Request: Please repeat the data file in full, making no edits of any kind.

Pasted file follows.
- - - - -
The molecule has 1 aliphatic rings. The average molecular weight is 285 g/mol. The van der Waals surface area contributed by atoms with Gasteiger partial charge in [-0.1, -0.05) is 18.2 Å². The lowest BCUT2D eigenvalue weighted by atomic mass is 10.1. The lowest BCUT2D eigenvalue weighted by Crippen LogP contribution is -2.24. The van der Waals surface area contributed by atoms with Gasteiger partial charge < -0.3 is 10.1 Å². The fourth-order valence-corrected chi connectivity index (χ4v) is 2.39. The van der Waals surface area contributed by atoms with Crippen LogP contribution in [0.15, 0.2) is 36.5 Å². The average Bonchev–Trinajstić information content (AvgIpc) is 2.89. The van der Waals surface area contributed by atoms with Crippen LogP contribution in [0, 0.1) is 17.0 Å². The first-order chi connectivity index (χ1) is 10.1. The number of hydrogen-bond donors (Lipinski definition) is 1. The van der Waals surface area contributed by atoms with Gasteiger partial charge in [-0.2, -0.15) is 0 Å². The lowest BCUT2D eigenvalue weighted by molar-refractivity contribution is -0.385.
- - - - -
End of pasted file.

The molecule has 1 aliphatic rings. The average molecular weight is 285 g/mol. The van der Waals surface area contributed by atoms with Gasteiger partial charge in [-0.1, -0.05) is 18.2 Å². The lowest BCUT2D eigenvalue weighted by atomic mass is 10.1. The lowest BCUT2D eigenvalue weighted by Crippen LogP contribution is -2.24. The van der Waals surface area contributed by atoms with Gasteiger partial charge < -0.3 is 10.1 Å². The fourth-order valence-corrected chi connectivity index (χ4v) is 2.39. The van der Waals surface area contributed by atoms with Crippen LogP contribution in [0.15, 0.2) is 36.5 Å². The average Bonchev–Trinajstić information content (AvgIpc) is 2.89. The van der Waals surface area contributed by atoms with Crippen LogP contribution in [0, 0.1) is 17.0 Å². The first-order chi connectivity index (χ1) is 10.1. The number of hydrogen-bond donors (Lipinski definition) is 1. The van der Waals surface area contributed by atoms with Gasteiger partial charge in [-0.2, -0.15) is 0 Å². The lowest BCUT2D eigenvalue weighted by molar-refractivity contribution is -0.385.